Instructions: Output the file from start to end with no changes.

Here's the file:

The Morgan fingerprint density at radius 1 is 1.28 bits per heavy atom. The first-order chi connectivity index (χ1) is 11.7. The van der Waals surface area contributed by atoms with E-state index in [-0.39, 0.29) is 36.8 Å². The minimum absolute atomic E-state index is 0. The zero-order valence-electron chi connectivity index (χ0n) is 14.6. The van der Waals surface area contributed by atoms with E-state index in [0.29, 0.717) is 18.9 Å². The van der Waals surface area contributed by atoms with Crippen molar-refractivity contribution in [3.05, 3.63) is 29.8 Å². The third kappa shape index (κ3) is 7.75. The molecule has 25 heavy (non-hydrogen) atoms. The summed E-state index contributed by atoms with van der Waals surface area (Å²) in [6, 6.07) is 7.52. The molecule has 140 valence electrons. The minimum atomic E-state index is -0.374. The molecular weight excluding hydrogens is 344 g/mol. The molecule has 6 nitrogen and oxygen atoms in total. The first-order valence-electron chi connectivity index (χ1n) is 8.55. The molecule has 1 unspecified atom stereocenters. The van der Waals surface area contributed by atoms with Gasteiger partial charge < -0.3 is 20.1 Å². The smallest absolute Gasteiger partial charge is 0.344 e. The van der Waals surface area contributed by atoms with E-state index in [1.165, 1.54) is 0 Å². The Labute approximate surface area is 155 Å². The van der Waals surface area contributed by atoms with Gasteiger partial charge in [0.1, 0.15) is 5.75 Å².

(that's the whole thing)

The Morgan fingerprint density at radius 1 is 1.28 bits per heavy atom. The first-order chi connectivity index (χ1) is 11.7. The van der Waals surface area contributed by atoms with E-state index in [-0.39, 0.29) is 36.8 Å². The minimum absolute atomic E-state index is 0. The zero-order valence-electron chi connectivity index (χ0n) is 14.6. The van der Waals surface area contributed by atoms with E-state index in [0.29, 0.717) is 18.9 Å². The van der Waals surface area contributed by atoms with Crippen molar-refractivity contribution in [3.05, 3.63) is 29.8 Å². The third kappa shape index (κ3) is 7.75. The molecule has 25 heavy (non-hydrogen) atoms. The summed E-state index contributed by atoms with van der Waals surface area (Å²) in [6, 6.07) is 7.52. The molecule has 140 valence electrons. The minimum atomic E-state index is -0.374. The molecular weight excluding hydrogens is 344 g/mol. The molecule has 6 nitrogen and oxygen atoms in total. The first-order valence-electron chi connectivity index (χ1n) is 8.55. The molecule has 1 unspecified atom stereocenters. The van der Waals surface area contributed by atoms with Gasteiger partial charge < -0.3 is 20.1 Å². The smallest absolute Gasteiger partial charge is 0.344 e. The van der Waals surface area contributed by atoms with E-state index in [1.165, 1.54) is 0 Å². The Labute approximate surface area is 155 Å². The van der Waals surface area contributed by atoms with Gasteiger partial charge in [0.1, 0.15) is 5.75 Å².